By Hollee Chadwick
I am a Christmas Baby.
Actually, I am a "was due on Christmas Day, but arrived four days earlier on the darkest and shortest day of the year" baby. December 21st. Nevermind the year. My father reminds me of this fact-the dark day thing-as often as possible. I think he means "dark" in the spiritual, not literal, sense of the word.
I was still dubbed "Hollee," despite my lack of timing. (Yes, it is spelled correctly. The two e's have something to do with my great-uncle Lee-Beverlee, Kimberlee, Hollee . . . get it?)
Anyway, as all Christmas babies will tell you, as far as the number of gifts received goes, my birthdays were sometimes lacking. Never forgotten, mind you. Remember, my dad gets a kick out of that dark day phenomenon. Okay. If truth be told, and all whining aside, all five of us kids had pretty slim birthdays.
Times were tough.
Most 40+ year-olds I've met have their own tales of a near-poverty childhood-newspapers in shoes, trudging miles to school in 6 feet of snow, etc. None of it really happened. We've just inherited the childhood stories of our own parents, who inherited them from their parents and on and on ad infinitum. I figured this out when I heard my brother tell his four daughters about having to weave his ownclothes from fig leaves.
As fate would have it, my middle child was born three days after Christmas, 1979.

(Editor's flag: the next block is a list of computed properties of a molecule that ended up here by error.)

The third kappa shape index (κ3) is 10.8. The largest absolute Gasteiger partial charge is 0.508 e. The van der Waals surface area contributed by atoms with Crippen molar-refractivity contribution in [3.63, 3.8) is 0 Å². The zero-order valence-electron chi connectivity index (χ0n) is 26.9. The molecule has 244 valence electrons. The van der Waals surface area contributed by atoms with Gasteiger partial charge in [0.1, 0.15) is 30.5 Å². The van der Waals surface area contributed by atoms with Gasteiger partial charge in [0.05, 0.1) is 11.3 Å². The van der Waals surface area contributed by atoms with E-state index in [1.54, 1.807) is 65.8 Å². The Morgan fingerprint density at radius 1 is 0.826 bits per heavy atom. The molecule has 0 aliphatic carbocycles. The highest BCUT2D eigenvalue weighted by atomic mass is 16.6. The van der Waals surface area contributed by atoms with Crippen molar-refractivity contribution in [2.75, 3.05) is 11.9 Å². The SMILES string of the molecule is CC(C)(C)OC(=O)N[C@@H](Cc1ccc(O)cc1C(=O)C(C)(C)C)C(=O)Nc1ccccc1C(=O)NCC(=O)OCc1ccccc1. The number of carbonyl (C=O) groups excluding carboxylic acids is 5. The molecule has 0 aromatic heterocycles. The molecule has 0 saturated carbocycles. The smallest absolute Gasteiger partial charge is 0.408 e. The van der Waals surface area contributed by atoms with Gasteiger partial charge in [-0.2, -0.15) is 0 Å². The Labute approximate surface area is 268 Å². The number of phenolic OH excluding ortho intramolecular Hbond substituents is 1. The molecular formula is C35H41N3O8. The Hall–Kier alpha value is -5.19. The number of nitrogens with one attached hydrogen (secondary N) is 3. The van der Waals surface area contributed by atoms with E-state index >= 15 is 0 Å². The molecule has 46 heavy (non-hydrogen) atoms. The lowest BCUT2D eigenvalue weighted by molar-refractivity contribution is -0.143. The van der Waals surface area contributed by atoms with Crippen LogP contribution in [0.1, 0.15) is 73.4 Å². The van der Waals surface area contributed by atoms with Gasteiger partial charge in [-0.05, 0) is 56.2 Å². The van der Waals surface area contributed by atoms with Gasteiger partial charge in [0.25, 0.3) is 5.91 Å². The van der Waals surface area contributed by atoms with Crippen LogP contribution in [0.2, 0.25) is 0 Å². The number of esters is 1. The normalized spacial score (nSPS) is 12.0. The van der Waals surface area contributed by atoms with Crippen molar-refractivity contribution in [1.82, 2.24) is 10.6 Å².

I felt the first "creature stirrings" of labor on Christmas Day. The clatter of my little "reindeer's hooves" didn't hit full stride until December 28th. Then, WHOOMPH-she appeared. (I won't use the chimney analogy here-I have my pride.)
Oh, you should have seen her, my new daughter, Amanda Rachel. She was chubby-cheeked, red, and roaring. Her tightly clenched fists were vivid reminders of the in-utero thrashing she gave me every night while I was trying to sleep. She frowned up at me, set her mouth in a grim line, and, I swear, blamed me that she'd missed Christmas Day.
But we rejoiced over her, regaled her with praise, showered her with gifts, filled her bed-and her head-with elves, reindeer, snowmen, and Santa. And by the time she was a day old she didn't remember she'd missed the "big day."
She blossomed into a roly-poly, curly-haired, laughing baby who filled everyone with delight. Her older sister, Sarah, (older by only 17 months!) doted on her, dragged her around, and showed her the ropes.
Amanda was my "big day" that year. Her birthday is my "big day" every year. That frowning, tight-lipped, fist-clenching newborn must have known then what I could not. She would grow to face serious physical and developmental problems and emotional hardships no child should ever have to endure.
And endure she did--and does. And still she fills me with delight and joy and wonder and peace. And pride. She turns 22 this year-December 28, 2001.
Amanda is my best Christmas ever. Every year.
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